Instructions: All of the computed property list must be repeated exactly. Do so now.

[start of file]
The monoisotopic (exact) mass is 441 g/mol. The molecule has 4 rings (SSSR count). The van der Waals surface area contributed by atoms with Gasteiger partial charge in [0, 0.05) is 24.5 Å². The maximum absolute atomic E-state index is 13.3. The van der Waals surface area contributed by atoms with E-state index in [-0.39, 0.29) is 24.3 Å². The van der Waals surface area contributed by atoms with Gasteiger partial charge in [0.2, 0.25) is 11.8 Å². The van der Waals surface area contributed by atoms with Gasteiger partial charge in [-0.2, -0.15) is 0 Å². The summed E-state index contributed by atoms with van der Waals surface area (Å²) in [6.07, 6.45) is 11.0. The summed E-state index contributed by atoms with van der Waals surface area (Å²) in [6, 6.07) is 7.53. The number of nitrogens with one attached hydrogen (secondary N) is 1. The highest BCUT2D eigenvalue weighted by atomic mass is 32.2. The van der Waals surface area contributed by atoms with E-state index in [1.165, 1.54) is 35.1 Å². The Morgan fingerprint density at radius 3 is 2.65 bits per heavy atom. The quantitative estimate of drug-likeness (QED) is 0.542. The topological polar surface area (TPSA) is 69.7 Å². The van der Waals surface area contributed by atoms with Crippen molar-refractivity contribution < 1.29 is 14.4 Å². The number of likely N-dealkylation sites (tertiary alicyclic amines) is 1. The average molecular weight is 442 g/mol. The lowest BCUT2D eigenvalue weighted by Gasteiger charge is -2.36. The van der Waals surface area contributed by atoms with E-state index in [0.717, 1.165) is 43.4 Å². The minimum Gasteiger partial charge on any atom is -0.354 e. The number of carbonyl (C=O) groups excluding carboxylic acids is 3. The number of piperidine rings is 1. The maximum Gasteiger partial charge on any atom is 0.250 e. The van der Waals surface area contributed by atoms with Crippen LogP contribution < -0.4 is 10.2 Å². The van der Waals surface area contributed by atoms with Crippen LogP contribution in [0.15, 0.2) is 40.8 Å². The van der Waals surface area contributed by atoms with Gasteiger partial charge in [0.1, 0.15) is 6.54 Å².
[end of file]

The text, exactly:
The monoisotopic (exact) mass is 441 g/mol. The molecule has 4 rings (SSSR count). The van der Waals surface area contributed by atoms with Gasteiger partial charge in [0, 0.05) is 24.5 Å². The maximum absolute atomic E-state index is 13.3. The van der Waals surface area contributed by atoms with E-state index in [-0.39, 0.29) is 24.3 Å². The van der Waals surface area contributed by atoms with Gasteiger partial charge in [0.2, 0.25) is 11.8 Å². The van der Waals surface area contributed by atoms with Gasteiger partial charge in [-0.2, -0.15) is 0 Å². The summed E-state index contributed by atoms with van der Waals surface area (Å²) in [6.07, 6.45) is 11.0. The summed E-state index contributed by atoms with van der Waals surface area (Å²) in [6, 6.07) is 7.53. The number of nitrogens with one attached hydrogen (secondary N) is 1. The highest BCUT2D eigenvalue weighted by atomic mass is 32.2. The van der Waals surface area contributed by atoms with E-state index in [1.165, 1.54) is 35.1 Å². The Morgan fingerprint density at radius 3 is 2.65 bits per heavy atom. The quantitative estimate of drug-likeness (QED) is 0.542. The topological polar surface area (TPSA) is 69.7 Å². The van der Waals surface area contributed by atoms with Crippen molar-refractivity contribution < 1.29 is 14.4 Å². The number of likely N-dealkylation sites (tertiary alicyclic amines) is 1. The average molecular weight is 442 g/mol. The lowest BCUT2D eigenvalue weighted by Gasteiger charge is -2.36. The van der Waals surface area contributed by atoms with E-state index in [0.717, 1.165) is 43.4 Å². The minimum Gasteiger partial charge on any atom is -0.354 e. The number of carbonyl (C=O) groups excluding carboxylic acids is 3. The number of piperidine rings is 1. The maximum Gasteiger partial charge on any atom is 0.250 e. The van der Waals surface area contributed by atoms with Crippen LogP contribution < -0.4 is 10.2 Å². The van der Waals surface area contributed by atoms with Crippen LogP contribution in [0.15, 0.2) is 40.8 Å². The van der Waals surface area contributed by atoms with Gasteiger partial charge in [0.1, 0.15) is 6.54 Å².